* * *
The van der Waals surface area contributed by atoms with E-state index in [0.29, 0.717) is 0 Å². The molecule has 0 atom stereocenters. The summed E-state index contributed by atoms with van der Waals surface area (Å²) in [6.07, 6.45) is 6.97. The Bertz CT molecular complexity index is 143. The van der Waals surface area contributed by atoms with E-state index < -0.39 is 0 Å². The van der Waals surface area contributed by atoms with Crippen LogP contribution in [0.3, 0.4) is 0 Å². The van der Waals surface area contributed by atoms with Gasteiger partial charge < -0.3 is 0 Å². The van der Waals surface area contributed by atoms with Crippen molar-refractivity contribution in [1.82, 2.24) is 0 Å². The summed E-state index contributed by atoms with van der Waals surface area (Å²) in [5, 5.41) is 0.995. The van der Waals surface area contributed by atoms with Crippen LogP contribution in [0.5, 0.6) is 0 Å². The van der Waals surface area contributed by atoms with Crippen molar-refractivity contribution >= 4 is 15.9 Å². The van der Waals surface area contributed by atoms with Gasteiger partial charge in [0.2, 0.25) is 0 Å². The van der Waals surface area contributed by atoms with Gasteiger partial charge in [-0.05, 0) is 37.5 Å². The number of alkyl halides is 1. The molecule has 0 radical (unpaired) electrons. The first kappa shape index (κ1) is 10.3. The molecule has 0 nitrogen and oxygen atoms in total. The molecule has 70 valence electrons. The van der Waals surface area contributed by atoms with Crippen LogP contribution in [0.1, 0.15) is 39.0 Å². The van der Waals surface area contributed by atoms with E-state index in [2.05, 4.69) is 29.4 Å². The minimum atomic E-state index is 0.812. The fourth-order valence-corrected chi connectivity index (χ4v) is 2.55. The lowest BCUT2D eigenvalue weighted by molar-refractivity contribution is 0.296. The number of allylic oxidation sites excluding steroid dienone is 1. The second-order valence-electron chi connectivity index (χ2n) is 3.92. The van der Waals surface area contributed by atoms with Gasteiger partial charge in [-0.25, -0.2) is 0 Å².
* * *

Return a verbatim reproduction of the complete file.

The van der Waals surface area contributed by atoms with E-state index in [0.29, 0.717) is 0 Å². The molecule has 0 atom stereocenters. The summed E-state index contributed by atoms with van der Waals surface area (Å²) in [6.07, 6.45) is 6.97. The Bertz CT molecular complexity index is 143. The van der Waals surface area contributed by atoms with E-state index < -0.39 is 0 Å². The van der Waals surface area contributed by atoms with Crippen LogP contribution in [0.3, 0.4) is 0 Å². The van der Waals surface area contributed by atoms with Gasteiger partial charge < -0.3 is 0 Å². The van der Waals surface area contributed by atoms with Crippen molar-refractivity contribution in [1.82, 2.24) is 0 Å². The summed E-state index contributed by atoms with van der Waals surface area (Å²) in [5, 5.41) is 0.995. The van der Waals surface area contributed by atoms with Crippen LogP contribution in [0.5, 0.6) is 0 Å². The van der Waals surface area contributed by atoms with Crippen molar-refractivity contribution >= 4 is 15.9 Å². The van der Waals surface area contributed by atoms with Gasteiger partial charge in [0.2, 0.25) is 0 Å². The van der Waals surface area contributed by atoms with Gasteiger partial charge in [-0.05, 0) is 37.5 Å². The number of alkyl halides is 1. The molecule has 0 radical (unpaired) electrons. The first kappa shape index (κ1) is 10.3. The molecule has 0 nitrogen and oxygen atoms in total. The molecule has 70 valence electrons. The van der Waals surface area contributed by atoms with Crippen LogP contribution in [0.1, 0.15) is 39.0 Å². The van der Waals surface area contributed by atoms with E-state index in [2.05, 4.69) is 29.4 Å². The minimum atomic E-state index is 0.812. The fourth-order valence-corrected chi connectivity index (χ4v) is 2.55. The lowest BCUT2D eigenvalue weighted by molar-refractivity contribution is 0.296. The number of allylic oxidation sites excluding steroid dienone is 1. The second-order valence-electron chi connectivity index (χ2n) is 3.92. The van der Waals surface area contributed by atoms with Gasteiger partial charge in [-0.25, -0.2) is 0 Å².